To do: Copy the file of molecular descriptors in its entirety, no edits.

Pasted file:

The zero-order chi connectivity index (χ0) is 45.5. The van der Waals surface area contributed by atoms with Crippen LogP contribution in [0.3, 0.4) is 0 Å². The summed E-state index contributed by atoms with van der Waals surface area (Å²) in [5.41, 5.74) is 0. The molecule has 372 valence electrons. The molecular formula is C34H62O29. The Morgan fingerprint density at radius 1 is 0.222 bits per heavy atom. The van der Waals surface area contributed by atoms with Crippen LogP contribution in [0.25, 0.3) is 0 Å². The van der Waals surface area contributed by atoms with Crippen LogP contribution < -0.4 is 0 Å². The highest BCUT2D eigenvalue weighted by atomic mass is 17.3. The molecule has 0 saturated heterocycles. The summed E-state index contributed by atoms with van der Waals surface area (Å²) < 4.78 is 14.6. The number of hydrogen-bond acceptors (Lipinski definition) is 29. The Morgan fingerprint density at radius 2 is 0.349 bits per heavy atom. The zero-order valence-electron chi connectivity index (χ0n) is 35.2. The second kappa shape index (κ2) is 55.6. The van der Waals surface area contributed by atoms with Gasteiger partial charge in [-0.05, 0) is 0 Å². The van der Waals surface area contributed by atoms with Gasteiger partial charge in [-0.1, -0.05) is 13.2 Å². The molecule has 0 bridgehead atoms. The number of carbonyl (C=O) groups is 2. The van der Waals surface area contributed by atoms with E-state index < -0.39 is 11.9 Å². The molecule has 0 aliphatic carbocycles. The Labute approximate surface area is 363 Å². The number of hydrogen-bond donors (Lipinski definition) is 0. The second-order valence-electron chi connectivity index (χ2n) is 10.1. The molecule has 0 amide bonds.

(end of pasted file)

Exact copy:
The zero-order chi connectivity index (χ0) is 45.5. The van der Waals surface area contributed by atoms with Crippen LogP contribution in [0.3, 0.4) is 0 Å². The summed E-state index contributed by atoms with van der Waals surface area (Å²) in [5.41, 5.74) is 0. The molecule has 372 valence electrons. The molecular formula is C34H62O29. The Morgan fingerprint density at radius 1 is 0.222 bits per heavy atom. The van der Waals surface area contributed by atoms with Crippen LogP contribution in [0.25, 0.3) is 0 Å². The van der Waals surface area contributed by atoms with Crippen LogP contribution < -0.4 is 0 Å². The highest BCUT2D eigenvalue weighted by atomic mass is 17.3. The molecule has 0 saturated heterocycles. The summed E-state index contributed by atoms with van der Waals surface area (Å²) < 4.78 is 14.6. The number of hydrogen-bond acceptors (Lipinski definition) is 29. The Morgan fingerprint density at radius 2 is 0.349 bits per heavy atom. The zero-order valence-electron chi connectivity index (χ0n) is 35.2. The second kappa shape index (κ2) is 55.6. The van der Waals surface area contributed by atoms with Gasteiger partial charge in [-0.05, 0) is 0 Å². The van der Waals surface area contributed by atoms with Gasteiger partial charge in [-0.1, -0.05) is 13.2 Å². The molecule has 0 bridgehead atoms. The number of carbonyl (C=O) groups is 2. The van der Waals surface area contributed by atoms with E-state index < -0.39 is 11.9 Å². The molecule has 0 aliphatic carbocycles. The Labute approximate surface area is 363 Å². The number of hydrogen-bond donors (Lipinski definition) is 0. The second-order valence-electron chi connectivity index (χ2n) is 10.1. The molecule has 0 amide bonds.